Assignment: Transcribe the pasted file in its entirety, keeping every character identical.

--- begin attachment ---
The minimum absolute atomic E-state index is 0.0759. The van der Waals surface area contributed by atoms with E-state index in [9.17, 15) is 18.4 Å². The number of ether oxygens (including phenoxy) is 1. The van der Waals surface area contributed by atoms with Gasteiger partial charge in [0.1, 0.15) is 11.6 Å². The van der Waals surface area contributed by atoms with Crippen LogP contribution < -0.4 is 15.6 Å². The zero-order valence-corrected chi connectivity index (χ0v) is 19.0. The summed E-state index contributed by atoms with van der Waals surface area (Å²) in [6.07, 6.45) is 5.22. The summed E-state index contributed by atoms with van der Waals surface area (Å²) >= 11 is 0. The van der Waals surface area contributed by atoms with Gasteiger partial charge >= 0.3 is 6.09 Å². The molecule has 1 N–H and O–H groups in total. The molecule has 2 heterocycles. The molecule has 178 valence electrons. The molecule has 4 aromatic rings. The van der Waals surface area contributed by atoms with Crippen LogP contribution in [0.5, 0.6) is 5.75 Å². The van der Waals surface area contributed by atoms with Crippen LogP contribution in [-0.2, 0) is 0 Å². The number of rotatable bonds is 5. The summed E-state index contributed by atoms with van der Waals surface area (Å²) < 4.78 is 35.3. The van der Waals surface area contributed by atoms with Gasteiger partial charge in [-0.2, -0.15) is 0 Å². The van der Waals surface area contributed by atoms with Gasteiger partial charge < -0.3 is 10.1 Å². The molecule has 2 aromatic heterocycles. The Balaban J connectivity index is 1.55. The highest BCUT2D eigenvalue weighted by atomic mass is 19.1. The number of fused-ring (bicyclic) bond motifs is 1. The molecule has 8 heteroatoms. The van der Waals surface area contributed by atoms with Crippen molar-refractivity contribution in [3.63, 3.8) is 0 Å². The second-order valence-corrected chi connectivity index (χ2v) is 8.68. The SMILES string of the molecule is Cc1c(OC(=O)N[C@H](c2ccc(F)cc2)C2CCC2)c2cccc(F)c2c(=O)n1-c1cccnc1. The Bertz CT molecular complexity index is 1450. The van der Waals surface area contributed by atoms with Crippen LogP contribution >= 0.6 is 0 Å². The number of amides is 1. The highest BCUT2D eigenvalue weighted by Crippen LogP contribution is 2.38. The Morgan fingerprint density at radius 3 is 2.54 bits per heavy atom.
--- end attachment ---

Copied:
The minimum absolute atomic E-state index is 0.0759. The van der Waals surface area contributed by atoms with E-state index in [9.17, 15) is 18.4 Å². The number of ether oxygens (including phenoxy) is 1. The van der Waals surface area contributed by atoms with Gasteiger partial charge in [0.1, 0.15) is 11.6 Å². The van der Waals surface area contributed by atoms with Crippen LogP contribution < -0.4 is 15.6 Å². The zero-order valence-corrected chi connectivity index (χ0v) is 19.0. The summed E-state index contributed by atoms with van der Waals surface area (Å²) in [6.07, 6.45) is 5.22. The summed E-state index contributed by atoms with van der Waals surface area (Å²) >= 11 is 0. The van der Waals surface area contributed by atoms with Gasteiger partial charge >= 0.3 is 6.09 Å². The molecule has 1 N–H and O–H groups in total. The molecule has 2 heterocycles. The molecule has 178 valence electrons. The molecule has 4 aromatic rings. The van der Waals surface area contributed by atoms with Crippen LogP contribution in [0.5, 0.6) is 5.75 Å². The van der Waals surface area contributed by atoms with Crippen LogP contribution in [-0.2, 0) is 0 Å². The number of rotatable bonds is 5. The summed E-state index contributed by atoms with van der Waals surface area (Å²) < 4.78 is 35.3. The van der Waals surface area contributed by atoms with Gasteiger partial charge in [-0.2, -0.15) is 0 Å². The van der Waals surface area contributed by atoms with Gasteiger partial charge < -0.3 is 10.1 Å². The molecule has 2 aromatic heterocycles. The Balaban J connectivity index is 1.55. The highest BCUT2D eigenvalue weighted by atomic mass is 19.1. The number of fused-ring (bicyclic) bond motifs is 1. The molecule has 8 heteroatoms. The van der Waals surface area contributed by atoms with Crippen molar-refractivity contribution in [3.63, 3.8) is 0 Å². The second-order valence-corrected chi connectivity index (χ2v) is 8.68. The SMILES string of the molecule is Cc1c(OC(=O)N[C@H](c2ccc(F)cc2)C2CCC2)c2cccc(F)c2c(=O)n1-c1cccnc1. The Bertz CT molecular complexity index is 1450. The van der Waals surface area contributed by atoms with Crippen LogP contribution >= 0.6 is 0 Å². The number of amides is 1. The highest BCUT2D eigenvalue weighted by Crippen LogP contribution is 2.38. The Morgan fingerprint density at radius 3 is 2.54 bits per heavy atom.